I see no evidence that George Washington was a terrorist. Neither do I see any evidence that the federal government of the United States of America is an organization that carries out terrorist activities. (Of course, if it were to do so, official disavowal would probably ensure that I would not know about it anyway.)


This definition of terrorism is not meant to suggest that other acts of violence are acceptable just because they are not technically terrorist activities. I do not mean to downplay the horror of violence, but merely to properly categorize it.

New Palestine: A Bold, New, and Only Slightly Insane Approach to World Peace

It is not working. Our weapons continue to improve. Our tactics continue to improve. We have allowed government entities like the CIA, NSA, and FTA egregiously overstep boundaries for the sake of keeping us safe. We give billions to countries that hate us, only to see those resources used to empower tyrants and warlords and thereby further fuel that hatred. The total combined cost of the wars in Afghanistan and Iraq is estimated to be between $4 trillion and $6 trillion. (Our current GDP is $16.7 trillion.) Even the founder of Blackwater says that the war on terror has become too big! While we have certainly landed a succession of crippling blows to the major terrorist organizations of the world, it seems that we will never be able to beat them to death completely, especially so long as we continue to incur “collateral” human costs in the process – such as the tragedy that occurred to Nabila Rehman. It may be foolish to say that fighting terror as we have been doing is unnecessary, but it is clearly insufficient. We need a new play – a new paradigm, a new philosophy altogether. We need something that will elicit not just shock and awe, but appreciation and respect as well. We need to not only stop existing terrorist groups, but also to halt the creation of new terrorists. Death to terrorists may come with missiles and bombs, but death to terrorism will only come as a result of a series of strategic ideological victories.

While there are many flashpoints feeding terrorism across the globe, there is none more important to the ideologies of our enemies than the ongoing conflict in Israel/Palestine. To describe the situation as complicated would be to make one of the greatest understatements in human history. In a nutshell, the Israelis and Palestinians continue to fight a war of walls, attack helicopters, and bulldozers against tunnels, rockets, and homemade bombs. To continue supporting Israel as we have long done would be to continue supporting an oppressive military occupation condemned by nations all around the world. To cease supporting Israel would be to leave that small republic at the mercy of enemies who have called for the extermination of its people for decades. Creating an independent nation from the Palestinian Territories would be an affront to Israel as the entire motivation behind its maltreatment of the people in Gaza and the West Bank is a pressing sense of vulnerability, which would probably only worsen. I submit that the most viable solution to the Israeli-Palestinian conflict would be to carry out an act of international cooperation eclipsing even that which resulted in the creation of the modern state of Israel: we need to build a New Palestine, a place to which oppressed Palestinians can voluntarily relocate, where they can maintain a distinct Palestinian identity without being oppressed or feeling the need to trust in ruthlessly violent groups for their salvation.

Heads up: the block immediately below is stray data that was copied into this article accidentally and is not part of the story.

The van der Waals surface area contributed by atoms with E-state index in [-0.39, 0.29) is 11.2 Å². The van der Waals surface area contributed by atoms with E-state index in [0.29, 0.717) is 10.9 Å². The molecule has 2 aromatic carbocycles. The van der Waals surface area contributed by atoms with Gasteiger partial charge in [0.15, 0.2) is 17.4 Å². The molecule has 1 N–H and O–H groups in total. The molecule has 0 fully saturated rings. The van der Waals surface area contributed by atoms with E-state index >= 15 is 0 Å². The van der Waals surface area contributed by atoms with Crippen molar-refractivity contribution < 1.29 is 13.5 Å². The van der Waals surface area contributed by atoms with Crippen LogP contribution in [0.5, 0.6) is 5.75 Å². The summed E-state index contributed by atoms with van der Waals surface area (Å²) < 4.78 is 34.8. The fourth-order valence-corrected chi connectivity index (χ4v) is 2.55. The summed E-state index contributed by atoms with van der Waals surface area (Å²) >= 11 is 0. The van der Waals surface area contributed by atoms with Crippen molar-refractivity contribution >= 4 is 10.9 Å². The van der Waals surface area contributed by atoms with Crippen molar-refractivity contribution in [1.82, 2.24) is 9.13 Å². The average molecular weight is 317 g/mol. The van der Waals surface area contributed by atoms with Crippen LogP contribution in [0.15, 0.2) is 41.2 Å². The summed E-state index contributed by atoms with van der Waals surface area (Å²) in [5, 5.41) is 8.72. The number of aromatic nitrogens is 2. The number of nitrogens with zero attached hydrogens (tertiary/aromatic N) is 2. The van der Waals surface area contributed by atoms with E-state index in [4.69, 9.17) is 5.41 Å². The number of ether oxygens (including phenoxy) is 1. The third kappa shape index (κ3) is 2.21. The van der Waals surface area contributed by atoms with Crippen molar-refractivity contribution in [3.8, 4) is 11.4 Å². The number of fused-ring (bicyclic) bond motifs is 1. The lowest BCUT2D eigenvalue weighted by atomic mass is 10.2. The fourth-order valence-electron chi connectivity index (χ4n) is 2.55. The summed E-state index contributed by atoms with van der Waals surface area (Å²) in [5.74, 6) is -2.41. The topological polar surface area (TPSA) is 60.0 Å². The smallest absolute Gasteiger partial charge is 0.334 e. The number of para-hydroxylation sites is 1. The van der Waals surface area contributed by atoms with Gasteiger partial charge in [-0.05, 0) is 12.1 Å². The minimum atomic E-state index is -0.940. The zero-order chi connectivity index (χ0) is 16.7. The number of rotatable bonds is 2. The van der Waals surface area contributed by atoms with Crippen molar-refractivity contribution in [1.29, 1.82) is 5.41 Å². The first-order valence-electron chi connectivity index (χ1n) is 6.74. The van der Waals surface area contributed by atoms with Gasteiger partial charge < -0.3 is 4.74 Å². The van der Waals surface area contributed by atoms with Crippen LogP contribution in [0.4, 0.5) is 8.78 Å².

The Scope and the Cost
The total population of the Palestinian Territories as of 2013 is roughly 4.5 million. To be sure, building housing and infrastructure for such a crowd would be a massive and expensive undertaking, and it would surely require attention to no shortage of sociopolitical issues. However, we should not underestimate the potential of modern engineering, properly applied. For instance, based on one supplier’s estimation, it is reasonable to price a “house in a box” of 555 square feet – big enough to reasonably accommodate a family of four – at about $19,000. This comes to $4,750 per person, or roughly $24 billion. For electricity, by going to the high end of an estimate of $2.50 to $4.00 per watt for the building of infrastructure, we could expect that it would cost roughly $16 billion to construct concentrated solar plants to power New Palestine. Based on an estimation of $500 per person, water and sanitation infrastructure would cost about $2.5 billion. To set up a water desalination infrastructure, based on the $300 million Carlsbad plant that serves 100,000 households, a conservative cost estimate for New Palestine’s needs would be $4 billion. Assuming a need for about 1,500 miles of road at a cost of $300,000 per mile, one could round up to an estimate of $0.5 billion for roads. Even doubling this total to account for public buildings and other infrastructure costs, this comes to less than $100 billion. While this is certainly no paltry sum, it is much smaller than the estimated $6 trillion total cost of the War on Terror in Iraq, Afghanistan, and Pakistan.

In short, as a cooperative project among the various nations of the world and the organizations that operate within them, even if the cost is considerable, it is still within reach. How many wars and conflicts could be averted through a peaceful and complete neutralization of the long-standing crisis of violence, fear, and oppression in Israel/Palestine?